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I found a condition for flat module is projective

" Let $R\subset S$ be an extension of rings. Let $M$ be a flat left $R$-module. For $M$ be projective, it is necessary and sufficient that there exists an exact sequence $$0\to K\to P\to M\to 0$$ of left $R$-module with $P$ projective and the scalar extension $S\otimes_R K$ a finitely generated left $S$-module."

Proof

The necessity is obvious. We prove sufficiency of the conditions stated. Let $Q$ be a projective $R$-module such that $P\oplus Q$ is free. Then with obivious maps, $0\to K\to P\oplus Q\to M\oplus Q\to 0$ is still an exact sequence; also $M\oplus Q$ is a flat module. If we can show that $M\oplus Q$ is projective, it means in particular that $M$ itself is projective. Hence without loss of generality, we can assume that there exists an exact sequence $0\to K\to F\to M\to 0$ of lefft $R$-modules with $F$ free and $S\otimes_R K$, a finitely generated $S$-module. We can also assume that $K$ is a submodule of $F$ and $M$ is the quotient module $F/K$.

Let $\alpha_1,\alpha_2,\dots,\alpha_n$ be a (finite) set of generators of the left $S$-module $S\otimes_R K$. The $\alpha_1$ has the form $$\alpha_1=a_{i_1}\otimes x_{i_1}+ a_{i_2}\otimes x_{i_2}+\dots+a_{i_p}\otimes x_{i_p} $$ where $a_{i_j}\in S, x_{i_j}\in K$ forall $i,j$. Now $\{x_{i_j}\}, i=\overline{1,n},j=\overline{1,p}$ being a finite subset of $K$, the flatness of $M$ ensure the existence of a $R$-linear homomorphism $u:F\to K$ such that $u(x_{i_j})=x_{i_j}$ forall $i,j$. We claim that $u(x)=x$ forall $x\in K$; this mean $u$ splits the inclusions $K\to F$ and hence $M$ will be projective.

By the finiteness of $S\otimes_R K$ as $S$-module, there are elements $\lambda_1,\lambda_2,\dots,\lambda_n$ in $S$ such that $1\otimes x=\lambda_1\theta_1+\lambda_2\theta_2+\dots+\lambda_n\theta_n$. Let $I_s$ denote the identity endomorphism of $S$ onto itself. Then $$ (I_s\otimes u)(\theta_i)=\displaystyle \sum\limits_{1 \le j \le p} {{a_{ij}} \otimes u\left( {{x_{ij}}} \right)} =\sum\limits_{1 \le j \le p} {{a_{ij}} \otimes x_{ij} }=\theta_i$$ This holds for $1\le i\le n$. Hence, $$ \displaystyle \begin{array}{*{20}{l}} {1 \otimes u\left( x \right)}&{ = \left( {{I_s} \otimes u} \right)\left( {1 \otimes x} \right)}&{ = \left( {{I_s} \otimes u} \right)\left( {{\lambda _1}{\theta _1} + {\lambda _2}{\theta _2} + \ldots + {\lambda _n}{\theta _n}} \right)}\\ {}&{}&{ = \displaystyle\sum\limits_{1 \le i \le n} {{\lambda _i}\left( {{I_s} \otimes u} \right)\left( {{\theta _i}} \right)} }\\ {}&{}&{ =\displaystyle \sum\limits_{1 \le i \le n} {{\lambda _i}{\theta _i} = 1 \otimes x} } \end{array}$$ by what precedes. From this $u(x)=x$ will follow if we can show that the canonical homomorphism $K\to S\otimes_R K$ is injective. But this is clear since the canonical homomorphism $F\to S\otimes_R F$ is injective (F being free) and the square $\require{AMScd}$ \begin{CD} 0@> >>K @> >> F\\ @. @VVV @VVV \\ @. S\otimes_RK @>>>S\otimes_R F\\ \end{CD} is commutative. This completes the proof.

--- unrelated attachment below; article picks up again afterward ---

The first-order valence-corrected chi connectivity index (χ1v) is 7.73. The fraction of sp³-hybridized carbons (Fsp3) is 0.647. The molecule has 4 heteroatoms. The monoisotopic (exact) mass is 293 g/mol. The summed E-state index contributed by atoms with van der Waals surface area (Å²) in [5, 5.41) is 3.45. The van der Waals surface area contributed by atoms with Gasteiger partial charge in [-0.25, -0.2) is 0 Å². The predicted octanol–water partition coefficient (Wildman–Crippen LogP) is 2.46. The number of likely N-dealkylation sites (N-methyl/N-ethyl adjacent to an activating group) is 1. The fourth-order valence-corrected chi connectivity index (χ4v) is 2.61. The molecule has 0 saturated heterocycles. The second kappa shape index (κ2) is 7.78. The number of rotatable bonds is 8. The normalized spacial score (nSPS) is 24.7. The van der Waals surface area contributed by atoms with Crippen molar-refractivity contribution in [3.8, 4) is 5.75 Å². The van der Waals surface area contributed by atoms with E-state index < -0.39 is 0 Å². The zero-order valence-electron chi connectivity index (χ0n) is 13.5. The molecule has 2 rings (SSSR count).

Why "$u$ splits the inclusions $K\to F$ and hence $M$ will be projective" and What is the purpose of the proof after "$M$ wil be projective"? Thanks alots!

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  1. "$u$ splits the inclusion $K\to F$ and hence $M$ will be projective" means that $u$ will realise $K$ as a quotient of $F$, and the kernel of $u$ will be isomorphic to $M$. Indeed, $u(x)=x$ for all $x\in K$ implies that the kernel of $u$ intersects $K$ trivially, hence injects into $M$ under the projection map $F\to M$; and given any $m\in M$, take any preimage $f$ in $F$, and note that $f-u(f)$ is in the kernel of $u$ (again using that $u(x)=x$ for all $x\in K$) and maps to $m$, so the kernel of $u$ also surjects on $M$. Thus, $M$ would be realised as a submodule of a free module, and it would follow that $M$ is projective.

  2. The rest of the proof is devoted to actually proving the claim that $u(x)=x$ for all $x\in K$.

Your second question is a perfect example of why proofs should be written in linear order; then these kinds of confusions would not arise. Even in that last part of the proof, the author manages to turn the logical order upside down one more time.

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